“I will be meeting with the minister of culture of Germany Thursday and this is one of the things I will be discussing and I will do the same with other counterparts,” Rodriguez said.

The United Kingdom has a broader definition of British film, including works focusing on a British theme such as the life of William Shakespeare.

The Canadian Media Producers Association says the rules must ensure that Canadians continue to own the intellectual property rights to their work.

It also wants streaming platforms to be obliged to give Canadian film and TV makers a greater slice of profits if their work is a success.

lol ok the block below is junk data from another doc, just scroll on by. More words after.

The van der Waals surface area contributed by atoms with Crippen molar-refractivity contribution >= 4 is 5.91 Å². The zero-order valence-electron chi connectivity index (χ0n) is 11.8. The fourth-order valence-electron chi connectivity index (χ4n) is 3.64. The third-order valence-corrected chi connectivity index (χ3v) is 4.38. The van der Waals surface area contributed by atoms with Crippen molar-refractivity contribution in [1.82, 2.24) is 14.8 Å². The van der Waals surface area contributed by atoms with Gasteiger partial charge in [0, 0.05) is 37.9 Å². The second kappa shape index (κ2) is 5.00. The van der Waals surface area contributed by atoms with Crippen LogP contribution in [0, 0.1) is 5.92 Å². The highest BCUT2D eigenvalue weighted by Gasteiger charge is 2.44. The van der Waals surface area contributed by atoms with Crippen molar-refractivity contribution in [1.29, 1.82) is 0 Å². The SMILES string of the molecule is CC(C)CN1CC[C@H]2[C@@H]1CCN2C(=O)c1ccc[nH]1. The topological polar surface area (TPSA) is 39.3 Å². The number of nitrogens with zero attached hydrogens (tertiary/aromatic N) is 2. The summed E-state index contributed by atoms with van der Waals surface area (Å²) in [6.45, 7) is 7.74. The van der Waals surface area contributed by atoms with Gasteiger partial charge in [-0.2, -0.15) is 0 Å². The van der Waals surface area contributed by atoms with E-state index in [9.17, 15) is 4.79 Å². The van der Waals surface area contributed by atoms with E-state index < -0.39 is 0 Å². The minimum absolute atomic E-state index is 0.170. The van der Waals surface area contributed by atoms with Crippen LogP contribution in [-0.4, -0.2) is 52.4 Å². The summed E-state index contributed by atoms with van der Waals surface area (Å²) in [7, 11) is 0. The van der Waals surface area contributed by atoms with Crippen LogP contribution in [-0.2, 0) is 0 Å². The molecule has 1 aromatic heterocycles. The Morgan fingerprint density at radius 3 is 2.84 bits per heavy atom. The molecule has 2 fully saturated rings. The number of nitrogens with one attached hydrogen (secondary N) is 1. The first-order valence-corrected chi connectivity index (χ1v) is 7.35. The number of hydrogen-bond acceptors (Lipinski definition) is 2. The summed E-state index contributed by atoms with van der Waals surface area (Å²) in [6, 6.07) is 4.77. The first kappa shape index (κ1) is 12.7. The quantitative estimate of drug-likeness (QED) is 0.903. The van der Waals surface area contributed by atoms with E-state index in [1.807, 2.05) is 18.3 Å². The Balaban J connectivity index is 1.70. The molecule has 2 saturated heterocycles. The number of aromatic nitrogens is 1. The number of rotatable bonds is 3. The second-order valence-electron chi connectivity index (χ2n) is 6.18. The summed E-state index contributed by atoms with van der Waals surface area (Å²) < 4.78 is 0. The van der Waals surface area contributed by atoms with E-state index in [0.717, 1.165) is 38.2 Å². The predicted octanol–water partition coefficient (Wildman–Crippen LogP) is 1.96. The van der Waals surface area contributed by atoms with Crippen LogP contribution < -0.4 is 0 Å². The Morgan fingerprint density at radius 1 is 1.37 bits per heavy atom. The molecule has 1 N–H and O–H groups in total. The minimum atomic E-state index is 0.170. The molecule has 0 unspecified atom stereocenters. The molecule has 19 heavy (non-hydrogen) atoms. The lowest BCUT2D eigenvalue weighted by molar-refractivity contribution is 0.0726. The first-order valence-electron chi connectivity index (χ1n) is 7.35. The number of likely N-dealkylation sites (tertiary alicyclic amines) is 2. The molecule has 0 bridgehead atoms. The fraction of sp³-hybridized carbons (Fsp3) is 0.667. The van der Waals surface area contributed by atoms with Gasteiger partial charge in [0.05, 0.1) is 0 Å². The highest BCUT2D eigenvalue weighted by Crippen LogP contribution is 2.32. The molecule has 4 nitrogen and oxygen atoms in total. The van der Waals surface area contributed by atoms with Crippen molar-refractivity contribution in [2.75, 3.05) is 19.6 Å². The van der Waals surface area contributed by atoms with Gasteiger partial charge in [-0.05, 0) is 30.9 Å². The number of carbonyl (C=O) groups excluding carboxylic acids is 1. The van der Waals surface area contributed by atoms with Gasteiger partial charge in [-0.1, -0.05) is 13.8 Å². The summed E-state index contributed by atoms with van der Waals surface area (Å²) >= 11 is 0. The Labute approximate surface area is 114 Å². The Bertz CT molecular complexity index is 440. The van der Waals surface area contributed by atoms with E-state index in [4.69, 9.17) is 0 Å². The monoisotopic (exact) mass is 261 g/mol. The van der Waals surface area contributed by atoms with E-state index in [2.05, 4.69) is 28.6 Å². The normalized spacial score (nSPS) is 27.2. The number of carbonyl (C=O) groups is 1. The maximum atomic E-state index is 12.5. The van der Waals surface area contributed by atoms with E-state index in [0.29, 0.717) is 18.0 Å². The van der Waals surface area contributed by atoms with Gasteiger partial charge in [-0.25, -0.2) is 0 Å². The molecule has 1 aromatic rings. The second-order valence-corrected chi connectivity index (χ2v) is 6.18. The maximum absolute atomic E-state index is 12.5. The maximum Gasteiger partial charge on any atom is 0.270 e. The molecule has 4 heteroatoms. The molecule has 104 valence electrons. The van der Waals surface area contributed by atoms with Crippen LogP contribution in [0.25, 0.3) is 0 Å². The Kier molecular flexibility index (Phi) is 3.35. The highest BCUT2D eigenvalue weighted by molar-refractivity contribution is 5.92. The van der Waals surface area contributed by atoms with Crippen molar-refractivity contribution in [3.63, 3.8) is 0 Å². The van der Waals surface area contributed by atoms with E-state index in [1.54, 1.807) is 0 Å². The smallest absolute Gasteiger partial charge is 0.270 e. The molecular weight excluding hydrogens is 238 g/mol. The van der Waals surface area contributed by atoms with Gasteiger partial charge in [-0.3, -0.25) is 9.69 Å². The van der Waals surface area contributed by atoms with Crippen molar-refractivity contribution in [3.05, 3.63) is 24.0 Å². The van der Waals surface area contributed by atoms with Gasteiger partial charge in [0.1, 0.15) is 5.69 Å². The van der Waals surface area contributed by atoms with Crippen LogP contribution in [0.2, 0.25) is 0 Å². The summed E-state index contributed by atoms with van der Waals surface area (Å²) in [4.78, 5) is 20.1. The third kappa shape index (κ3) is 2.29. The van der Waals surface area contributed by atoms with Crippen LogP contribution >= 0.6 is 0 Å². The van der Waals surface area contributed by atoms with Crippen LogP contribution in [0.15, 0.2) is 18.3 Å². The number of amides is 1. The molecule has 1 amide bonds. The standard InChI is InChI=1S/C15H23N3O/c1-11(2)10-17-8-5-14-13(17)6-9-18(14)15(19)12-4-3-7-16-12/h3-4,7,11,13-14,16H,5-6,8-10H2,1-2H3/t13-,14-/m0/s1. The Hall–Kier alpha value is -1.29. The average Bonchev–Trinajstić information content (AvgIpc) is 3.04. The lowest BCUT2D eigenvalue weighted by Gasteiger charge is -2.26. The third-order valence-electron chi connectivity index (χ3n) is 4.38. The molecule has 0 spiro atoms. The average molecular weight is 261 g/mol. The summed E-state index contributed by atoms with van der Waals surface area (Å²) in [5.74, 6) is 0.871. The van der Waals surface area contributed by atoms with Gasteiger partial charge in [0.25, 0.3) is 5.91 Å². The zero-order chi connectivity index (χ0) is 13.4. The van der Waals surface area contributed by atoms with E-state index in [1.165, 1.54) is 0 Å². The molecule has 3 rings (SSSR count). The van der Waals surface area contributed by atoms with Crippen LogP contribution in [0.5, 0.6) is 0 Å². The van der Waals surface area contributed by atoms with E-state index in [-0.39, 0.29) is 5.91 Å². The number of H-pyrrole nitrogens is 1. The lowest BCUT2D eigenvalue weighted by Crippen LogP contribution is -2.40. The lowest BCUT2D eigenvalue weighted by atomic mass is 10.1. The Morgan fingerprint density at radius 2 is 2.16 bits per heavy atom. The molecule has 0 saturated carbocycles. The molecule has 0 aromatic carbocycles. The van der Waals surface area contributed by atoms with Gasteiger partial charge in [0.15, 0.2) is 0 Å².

“Our Broadcasting Act must ensure that Canada’s independent producers have a fair opportunity to negotiate with content buyers, including streamers, to own, control and monetize the intellectual property that they develop and produce,” said Reynolds Mastin, president and CEO.

Rodriguez said at the summit he plans to equip the CRTC with more tools to regulate online streaming platforms and digital platforms such as Twitter. He said a “priority” is to “make sure we have a modern regulator.”

The minister is shepherding two bills through Parliament in which the CRTC will play a key role as a regulator. The online streaming bill, known as C-11 in Parliament, would modernize the broadcast laws to regulate streaming platforms including Amazon Prime.

The online news bill, C-18, would make tech giants such as Facebook and Google pay for reusing news produced by professional Canadian news organizations.